Energy dissipation

No system is perfect. Whenever there is a change in a system, energy is transferred and some of that energy is dissipated.

Dissipation is a term that is often used to describe ways in which energy is wasted. Any energy that is not transferred to useful energy stores is said to be wasted because it is lost to the surroundings. Electrical cables warming up are a good example of this. It is not useful to have hot wires behind a television as energy is dissipated to the surrounding air.

In a mechanical system, energy is dissipated when two surfaces rub together. Work is done against friction which causes heating of the two surfaces - so the internal (thermal) energy of the surfaces increases. Adding lubricant between the surfaces reduces this friction and so less heat is wasted, like on a conveyor belt for example.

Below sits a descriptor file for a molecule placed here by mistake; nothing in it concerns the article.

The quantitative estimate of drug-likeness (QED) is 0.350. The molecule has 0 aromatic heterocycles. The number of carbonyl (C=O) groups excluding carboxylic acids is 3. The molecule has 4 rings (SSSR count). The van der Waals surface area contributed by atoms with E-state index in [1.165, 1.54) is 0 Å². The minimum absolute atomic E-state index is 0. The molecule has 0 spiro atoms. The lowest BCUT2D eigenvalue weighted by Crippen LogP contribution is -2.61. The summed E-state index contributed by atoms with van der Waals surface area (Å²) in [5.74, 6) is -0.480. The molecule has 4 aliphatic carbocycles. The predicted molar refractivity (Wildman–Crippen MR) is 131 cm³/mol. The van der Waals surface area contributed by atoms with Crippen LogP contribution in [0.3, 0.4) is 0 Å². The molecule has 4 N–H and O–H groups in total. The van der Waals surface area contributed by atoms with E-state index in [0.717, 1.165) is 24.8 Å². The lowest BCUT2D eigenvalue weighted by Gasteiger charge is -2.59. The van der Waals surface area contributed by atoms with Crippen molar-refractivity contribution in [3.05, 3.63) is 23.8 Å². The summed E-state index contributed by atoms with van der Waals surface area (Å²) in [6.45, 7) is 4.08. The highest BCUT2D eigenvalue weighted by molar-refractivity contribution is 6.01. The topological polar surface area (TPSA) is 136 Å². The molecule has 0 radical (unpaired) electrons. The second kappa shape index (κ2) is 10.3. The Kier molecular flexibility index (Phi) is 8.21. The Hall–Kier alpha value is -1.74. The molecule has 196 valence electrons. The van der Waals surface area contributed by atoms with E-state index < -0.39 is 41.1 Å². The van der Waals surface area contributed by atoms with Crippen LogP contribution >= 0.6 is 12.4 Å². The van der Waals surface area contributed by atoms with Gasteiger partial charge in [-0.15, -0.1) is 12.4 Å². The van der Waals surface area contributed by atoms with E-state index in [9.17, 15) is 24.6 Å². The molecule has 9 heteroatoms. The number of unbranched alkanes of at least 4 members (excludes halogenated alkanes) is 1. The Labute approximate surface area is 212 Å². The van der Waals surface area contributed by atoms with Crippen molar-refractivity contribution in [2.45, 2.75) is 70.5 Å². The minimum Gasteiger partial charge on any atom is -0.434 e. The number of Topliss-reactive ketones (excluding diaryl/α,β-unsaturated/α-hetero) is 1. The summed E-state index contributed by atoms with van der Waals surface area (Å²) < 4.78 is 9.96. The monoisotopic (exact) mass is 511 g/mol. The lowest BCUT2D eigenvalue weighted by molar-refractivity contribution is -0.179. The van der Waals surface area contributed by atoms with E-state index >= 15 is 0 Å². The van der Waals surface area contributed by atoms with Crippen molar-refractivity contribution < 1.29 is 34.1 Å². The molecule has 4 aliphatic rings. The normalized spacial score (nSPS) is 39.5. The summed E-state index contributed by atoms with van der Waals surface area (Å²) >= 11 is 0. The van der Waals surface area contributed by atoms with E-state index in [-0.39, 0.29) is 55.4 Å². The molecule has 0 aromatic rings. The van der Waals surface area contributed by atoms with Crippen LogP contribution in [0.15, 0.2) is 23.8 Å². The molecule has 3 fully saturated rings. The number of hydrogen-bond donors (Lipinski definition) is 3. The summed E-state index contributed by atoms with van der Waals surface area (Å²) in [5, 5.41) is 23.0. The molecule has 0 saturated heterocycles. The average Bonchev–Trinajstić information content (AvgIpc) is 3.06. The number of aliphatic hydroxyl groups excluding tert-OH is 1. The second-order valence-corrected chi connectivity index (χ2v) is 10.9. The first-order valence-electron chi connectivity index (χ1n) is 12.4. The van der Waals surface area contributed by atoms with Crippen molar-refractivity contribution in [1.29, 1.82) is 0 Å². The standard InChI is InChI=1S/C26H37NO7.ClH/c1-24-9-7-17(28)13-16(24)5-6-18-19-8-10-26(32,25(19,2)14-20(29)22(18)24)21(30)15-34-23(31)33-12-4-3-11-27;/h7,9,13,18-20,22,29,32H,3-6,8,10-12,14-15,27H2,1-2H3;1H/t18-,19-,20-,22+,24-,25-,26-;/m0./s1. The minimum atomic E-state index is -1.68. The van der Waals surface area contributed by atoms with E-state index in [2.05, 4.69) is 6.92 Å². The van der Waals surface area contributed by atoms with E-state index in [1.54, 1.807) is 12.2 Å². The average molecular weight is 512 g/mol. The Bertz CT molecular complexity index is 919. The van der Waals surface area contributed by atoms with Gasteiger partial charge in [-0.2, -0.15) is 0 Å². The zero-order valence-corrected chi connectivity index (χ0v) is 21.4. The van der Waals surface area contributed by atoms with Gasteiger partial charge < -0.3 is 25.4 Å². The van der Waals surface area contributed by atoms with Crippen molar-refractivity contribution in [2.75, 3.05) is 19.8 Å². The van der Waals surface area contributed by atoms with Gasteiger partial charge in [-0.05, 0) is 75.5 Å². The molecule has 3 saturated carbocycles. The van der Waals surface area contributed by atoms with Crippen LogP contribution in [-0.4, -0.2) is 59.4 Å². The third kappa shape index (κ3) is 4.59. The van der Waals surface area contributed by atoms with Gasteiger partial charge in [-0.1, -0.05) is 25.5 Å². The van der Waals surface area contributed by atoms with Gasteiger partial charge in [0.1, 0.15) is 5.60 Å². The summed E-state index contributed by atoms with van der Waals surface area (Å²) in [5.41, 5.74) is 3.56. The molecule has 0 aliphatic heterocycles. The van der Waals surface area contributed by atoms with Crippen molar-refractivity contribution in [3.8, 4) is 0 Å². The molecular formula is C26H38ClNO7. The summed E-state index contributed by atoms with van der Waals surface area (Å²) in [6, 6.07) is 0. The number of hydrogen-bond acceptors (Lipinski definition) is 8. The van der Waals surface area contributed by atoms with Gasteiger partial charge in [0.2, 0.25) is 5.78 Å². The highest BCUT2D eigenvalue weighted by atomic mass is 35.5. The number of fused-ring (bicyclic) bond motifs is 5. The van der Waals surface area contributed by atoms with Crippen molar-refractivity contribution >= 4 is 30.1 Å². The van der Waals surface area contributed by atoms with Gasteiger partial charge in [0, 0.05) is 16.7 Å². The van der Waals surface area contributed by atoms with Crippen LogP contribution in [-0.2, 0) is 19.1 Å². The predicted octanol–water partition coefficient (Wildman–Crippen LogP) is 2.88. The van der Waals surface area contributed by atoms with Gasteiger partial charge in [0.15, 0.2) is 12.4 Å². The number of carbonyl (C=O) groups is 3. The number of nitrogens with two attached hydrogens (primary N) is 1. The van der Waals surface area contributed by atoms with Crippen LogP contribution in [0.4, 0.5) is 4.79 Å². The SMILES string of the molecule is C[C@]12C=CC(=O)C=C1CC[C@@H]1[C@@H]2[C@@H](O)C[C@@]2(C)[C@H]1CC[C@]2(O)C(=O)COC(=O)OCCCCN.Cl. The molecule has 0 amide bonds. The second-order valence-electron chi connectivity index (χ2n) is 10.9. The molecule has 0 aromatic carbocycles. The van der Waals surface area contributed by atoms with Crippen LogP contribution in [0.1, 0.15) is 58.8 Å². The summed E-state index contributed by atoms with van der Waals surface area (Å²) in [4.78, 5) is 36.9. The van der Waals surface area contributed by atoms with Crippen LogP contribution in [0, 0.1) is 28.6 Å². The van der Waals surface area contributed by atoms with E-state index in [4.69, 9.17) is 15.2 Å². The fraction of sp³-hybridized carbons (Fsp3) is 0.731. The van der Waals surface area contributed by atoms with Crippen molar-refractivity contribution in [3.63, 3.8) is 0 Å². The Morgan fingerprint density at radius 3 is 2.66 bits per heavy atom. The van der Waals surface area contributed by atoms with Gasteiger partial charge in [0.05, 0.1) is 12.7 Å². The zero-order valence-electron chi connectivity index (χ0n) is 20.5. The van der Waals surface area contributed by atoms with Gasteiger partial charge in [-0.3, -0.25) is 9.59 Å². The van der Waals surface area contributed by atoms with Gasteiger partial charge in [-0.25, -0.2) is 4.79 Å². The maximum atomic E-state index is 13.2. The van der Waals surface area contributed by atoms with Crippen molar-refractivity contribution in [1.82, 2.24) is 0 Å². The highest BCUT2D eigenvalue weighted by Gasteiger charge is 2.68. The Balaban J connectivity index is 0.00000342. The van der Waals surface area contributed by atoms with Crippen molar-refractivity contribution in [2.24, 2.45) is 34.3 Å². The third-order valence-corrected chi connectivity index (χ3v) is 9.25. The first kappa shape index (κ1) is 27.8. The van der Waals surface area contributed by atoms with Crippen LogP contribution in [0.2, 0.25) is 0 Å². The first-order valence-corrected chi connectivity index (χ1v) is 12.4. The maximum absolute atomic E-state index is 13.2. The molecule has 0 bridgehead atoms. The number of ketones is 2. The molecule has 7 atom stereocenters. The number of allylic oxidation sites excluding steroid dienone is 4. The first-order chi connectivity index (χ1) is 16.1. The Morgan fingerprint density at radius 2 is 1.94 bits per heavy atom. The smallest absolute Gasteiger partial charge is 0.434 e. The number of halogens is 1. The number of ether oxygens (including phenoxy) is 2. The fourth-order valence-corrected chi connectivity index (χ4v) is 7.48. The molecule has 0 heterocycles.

In an electrical context, new types of components can be more energy-efficient. For example, using LED light bulbs as opposed to filament lamps causes less energy to be wasted.

Examples of dissipation

Energy is usually lost by heating up the surroundings though sometimes energy is dissipated as sound waves.

The ways in which energy is dissipated depends on the system:

  • for a radio or set of speakers, the electrical work is transferred into useful sound waves and infrared radiation is dissipated - ie wasted as heat energy
  • for a tumble dryer, the electrical work is transferred into useful internal (thermal) energy which helps to dry clothes - energy is dissipated by sound waves